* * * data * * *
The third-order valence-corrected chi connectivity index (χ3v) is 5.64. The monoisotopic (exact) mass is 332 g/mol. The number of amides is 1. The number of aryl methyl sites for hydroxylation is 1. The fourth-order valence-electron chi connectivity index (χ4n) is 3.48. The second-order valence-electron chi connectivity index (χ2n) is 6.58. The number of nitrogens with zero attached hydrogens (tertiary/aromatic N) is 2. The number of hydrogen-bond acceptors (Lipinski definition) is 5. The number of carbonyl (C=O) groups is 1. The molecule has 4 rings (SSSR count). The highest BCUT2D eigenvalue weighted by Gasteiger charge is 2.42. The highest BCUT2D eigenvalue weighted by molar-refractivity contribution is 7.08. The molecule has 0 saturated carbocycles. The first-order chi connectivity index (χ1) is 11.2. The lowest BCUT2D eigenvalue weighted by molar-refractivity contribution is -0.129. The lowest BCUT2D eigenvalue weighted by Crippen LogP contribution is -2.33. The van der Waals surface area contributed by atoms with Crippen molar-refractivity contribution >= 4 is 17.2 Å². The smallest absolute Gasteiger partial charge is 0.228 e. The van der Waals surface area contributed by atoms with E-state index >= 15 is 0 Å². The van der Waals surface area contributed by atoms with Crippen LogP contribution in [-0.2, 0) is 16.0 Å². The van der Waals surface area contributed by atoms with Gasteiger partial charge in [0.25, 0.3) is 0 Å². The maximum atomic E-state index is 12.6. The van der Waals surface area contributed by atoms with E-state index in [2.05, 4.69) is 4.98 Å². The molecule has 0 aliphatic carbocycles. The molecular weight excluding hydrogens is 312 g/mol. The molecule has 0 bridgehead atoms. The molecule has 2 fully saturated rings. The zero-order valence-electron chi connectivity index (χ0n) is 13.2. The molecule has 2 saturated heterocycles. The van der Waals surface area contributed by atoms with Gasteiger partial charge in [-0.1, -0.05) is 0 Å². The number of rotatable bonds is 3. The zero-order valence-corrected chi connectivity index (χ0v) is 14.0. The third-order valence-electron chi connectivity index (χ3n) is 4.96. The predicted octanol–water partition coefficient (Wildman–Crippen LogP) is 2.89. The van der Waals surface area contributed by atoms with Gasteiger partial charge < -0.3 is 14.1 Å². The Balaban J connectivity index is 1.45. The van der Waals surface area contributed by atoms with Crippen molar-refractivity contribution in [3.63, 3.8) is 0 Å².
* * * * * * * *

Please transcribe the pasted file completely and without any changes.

The third-order valence-corrected chi connectivity index (χ3v) is 5.64. The monoisotopic (exact) mass is 332 g/mol. The number of amides is 1. The number of aryl methyl sites for hydroxylation is 1. The fourth-order valence-electron chi connectivity index (χ4n) is 3.48. The second-order valence-electron chi connectivity index (χ2n) is 6.58. The number of nitrogens with zero attached hydrogens (tertiary/aromatic N) is 2. The number of hydrogen-bond acceptors (Lipinski definition) is 5. The number of carbonyl (C=O) groups is 1. The molecule has 4 rings (SSSR count). The highest BCUT2D eigenvalue weighted by Gasteiger charge is 2.42. The highest BCUT2D eigenvalue weighted by molar-refractivity contribution is 7.08. The molecule has 0 saturated carbocycles. The first-order chi connectivity index (χ1) is 11.2. The lowest BCUT2D eigenvalue weighted by molar-refractivity contribution is -0.129. The lowest BCUT2D eigenvalue weighted by Crippen LogP contribution is -2.33. The van der Waals surface area contributed by atoms with Crippen molar-refractivity contribution >= 4 is 17.2 Å². The smallest absolute Gasteiger partial charge is 0.228 e. The van der Waals surface area contributed by atoms with E-state index >= 15 is 0 Å². The van der Waals surface area contributed by atoms with Crippen LogP contribution in [-0.2, 0) is 16.0 Å². The van der Waals surface area contributed by atoms with Gasteiger partial charge in [0.25, 0.3) is 0 Å². The maximum atomic E-state index is 12.6. The van der Waals surface area contributed by atoms with E-state index in [2.05, 4.69) is 4.98 Å². The molecule has 0 aliphatic carbocycles. The molecular weight excluding hydrogens is 312 g/mol. The molecule has 0 bridgehead atoms. The molecule has 2 fully saturated rings. The zero-order valence-electron chi connectivity index (χ0n) is 13.2. The molecule has 2 saturated heterocycles. The van der Waals surface area contributed by atoms with Gasteiger partial charge in [-0.1, -0.05) is 0 Å². The number of rotatable bonds is 3. The zero-order valence-corrected chi connectivity index (χ0v) is 14.0. The third-order valence-electron chi connectivity index (χ3n) is 4.96. The predicted octanol–water partition coefficient (Wildman–Crippen LogP) is 2.89. The van der Waals surface area contributed by atoms with Gasteiger partial charge < -0.3 is 14.1 Å². The Balaban J connectivity index is 1.45. The van der Waals surface area contributed by atoms with Crippen molar-refractivity contribution in [3.63, 3.8) is 0 Å².